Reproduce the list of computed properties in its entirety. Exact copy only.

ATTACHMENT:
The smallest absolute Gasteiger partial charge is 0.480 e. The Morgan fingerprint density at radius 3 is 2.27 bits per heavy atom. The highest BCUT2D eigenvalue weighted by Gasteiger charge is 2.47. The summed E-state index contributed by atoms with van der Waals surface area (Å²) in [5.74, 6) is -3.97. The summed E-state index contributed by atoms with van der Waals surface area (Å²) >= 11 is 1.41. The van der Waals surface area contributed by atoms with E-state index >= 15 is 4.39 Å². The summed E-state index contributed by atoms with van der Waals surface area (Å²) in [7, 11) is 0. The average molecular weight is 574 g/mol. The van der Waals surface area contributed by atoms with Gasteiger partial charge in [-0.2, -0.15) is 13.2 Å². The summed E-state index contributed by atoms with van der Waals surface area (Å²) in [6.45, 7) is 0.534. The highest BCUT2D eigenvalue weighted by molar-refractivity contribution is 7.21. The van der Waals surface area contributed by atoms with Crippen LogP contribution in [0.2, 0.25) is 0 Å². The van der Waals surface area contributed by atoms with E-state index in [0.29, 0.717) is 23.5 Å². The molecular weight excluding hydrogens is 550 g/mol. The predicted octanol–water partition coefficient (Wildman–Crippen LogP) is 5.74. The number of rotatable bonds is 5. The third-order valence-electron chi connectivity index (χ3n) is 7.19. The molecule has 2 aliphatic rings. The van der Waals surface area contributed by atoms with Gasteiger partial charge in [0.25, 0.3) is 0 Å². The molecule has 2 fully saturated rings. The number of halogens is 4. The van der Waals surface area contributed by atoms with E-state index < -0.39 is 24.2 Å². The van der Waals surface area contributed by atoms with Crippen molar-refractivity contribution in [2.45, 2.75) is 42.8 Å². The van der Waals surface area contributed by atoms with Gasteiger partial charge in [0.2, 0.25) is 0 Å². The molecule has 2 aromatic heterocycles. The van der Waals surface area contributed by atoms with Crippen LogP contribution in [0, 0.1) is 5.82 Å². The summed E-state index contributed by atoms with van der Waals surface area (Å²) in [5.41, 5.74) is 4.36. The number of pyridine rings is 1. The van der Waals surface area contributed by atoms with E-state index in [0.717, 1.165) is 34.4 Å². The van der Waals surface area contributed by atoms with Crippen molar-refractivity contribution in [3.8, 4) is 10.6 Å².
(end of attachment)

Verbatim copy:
The smallest absolute Gasteiger partial charge is 0.480 e. The Morgan fingerprint density at radius 3 is 2.27 bits per heavy atom. The highest BCUT2D eigenvalue weighted by Gasteiger charge is 2.47. The summed E-state index contributed by atoms with van der Waals surface area (Å²) in [5.74, 6) is -3.97. The summed E-state index contributed by atoms with van der Waals surface area (Å²) >= 11 is 1.41. The van der Waals surface area contributed by atoms with E-state index >= 15 is 4.39 Å². The summed E-state index contributed by atoms with van der Waals surface area (Å²) in [7, 11) is 0. The average molecular weight is 574 g/mol. The van der Waals surface area contributed by atoms with Gasteiger partial charge in [-0.2, -0.15) is 13.2 Å². The summed E-state index contributed by atoms with van der Waals surface area (Å²) in [6.45, 7) is 0.534. The highest BCUT2D eigenvalue weighted by molar-refractivity contribution is 7.21. The van der Waals surface area contributed by atoms with Crippen LogP contribution in [0.2, 0.25) is 0 Å². The van der Waals surface area contributed by atoms with E-state index in [0.29, 0.717) is 23.5 Å². The molecular weight excluding hydrogens is 550 g/mol. The predicted octanol–water partition coefficient (Wildman–Crippen LogP) is 5.74. The number of rotatable bonds is 5. The third-order valence-electron chi connectivity index (χ3n) is 7.19. The molecule has 2 aliphatic rings. The van der Waals surface area contributed by atoms with Gasteiger partial charge in [0.25, 0.3) is 0 Å². The molecule has 2 fully saturated rings. The number of halogens is 4. The van der Waals surface area contributed by atoms with E-state index < -0.39 is 24.2 Å². The van der Waals surface area contributed by atoms with Crippen molar-refractivity contribution in [2.45, 2.75) is 42.8 Å². The van der Waals surface area contributed by atoms with Gasteiger partial charge in [0.2, 0.25) is 0 Å². The molecule has 2 aromatic heterocycles. The van der Waals surface area contributed by atoms with Crippen LogP contribution in [0, 0.1) is 5.82 Å². The summed E-state index contributed by atoms with van der Waals surface area (Å²) in [5.41, 5.74) is 4.36. The number of pyridine rings is 1. The van der Waals surface area contributed by atoms with E-state index in [0.717, 1.165) is 34.4 Å². The van der Waals surface area contributed by atoms with Crippen molar-refractivity contribution in [3.8, 4) is 10.6 Å².